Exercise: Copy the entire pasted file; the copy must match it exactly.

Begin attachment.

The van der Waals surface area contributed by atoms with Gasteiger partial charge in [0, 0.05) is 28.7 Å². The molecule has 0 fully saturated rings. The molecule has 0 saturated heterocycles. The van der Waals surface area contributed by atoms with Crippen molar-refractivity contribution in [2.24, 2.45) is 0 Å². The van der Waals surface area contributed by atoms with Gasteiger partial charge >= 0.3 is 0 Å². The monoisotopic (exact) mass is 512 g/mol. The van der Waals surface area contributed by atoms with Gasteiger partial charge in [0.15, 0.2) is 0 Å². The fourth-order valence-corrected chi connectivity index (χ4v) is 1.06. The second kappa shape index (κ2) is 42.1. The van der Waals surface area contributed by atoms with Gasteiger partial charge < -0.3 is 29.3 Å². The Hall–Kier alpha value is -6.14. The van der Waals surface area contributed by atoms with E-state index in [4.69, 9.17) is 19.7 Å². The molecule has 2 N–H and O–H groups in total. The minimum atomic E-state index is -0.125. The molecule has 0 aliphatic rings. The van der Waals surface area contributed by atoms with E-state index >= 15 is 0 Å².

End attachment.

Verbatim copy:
The van der Waals surface area contributed by atoms with Gasteiger partial charge in [0, 0.05) is 28.7 Å². The molecule has 0 fully saturated rings. The molecule has 0 saturated heterocycles. The van der Waals surface area contributed by atoms with Crippen molar-refractivity contribution in [2.24, 2.45) is 0 Å². The van der Waals surface area contributed by atoms with Gasteiger partial charge >= 0.3 is 0 Å². The monoisotopic (exact) mass is 512 g/mol. The van der Waals surface area contributed by atoms with Gasteiger partial charge in [0.15, 0.2) is 0 Å². The fourth-order valence-corrected chi connectivity index (χ4v) is 1.06. The second kappa shape index (κ2) is 42.1. The van der Waals surface area contributed by atoms with Gasteiger partial charge < -0.3 is 29.3 Å². The Hall–Kier alpha value is -6.14. The van der Waals surface area contributed by atoms with E-state index in [4.69, 9.17) is 19.7 Å². The molecule has 2 N–H and O–H groups in total. The minimum atomic E-state index is -0.125. The molecule has 0 aliphatic rings. The van der Waals surface area contributed by atoms with E-state index >= 15 is 0 Å².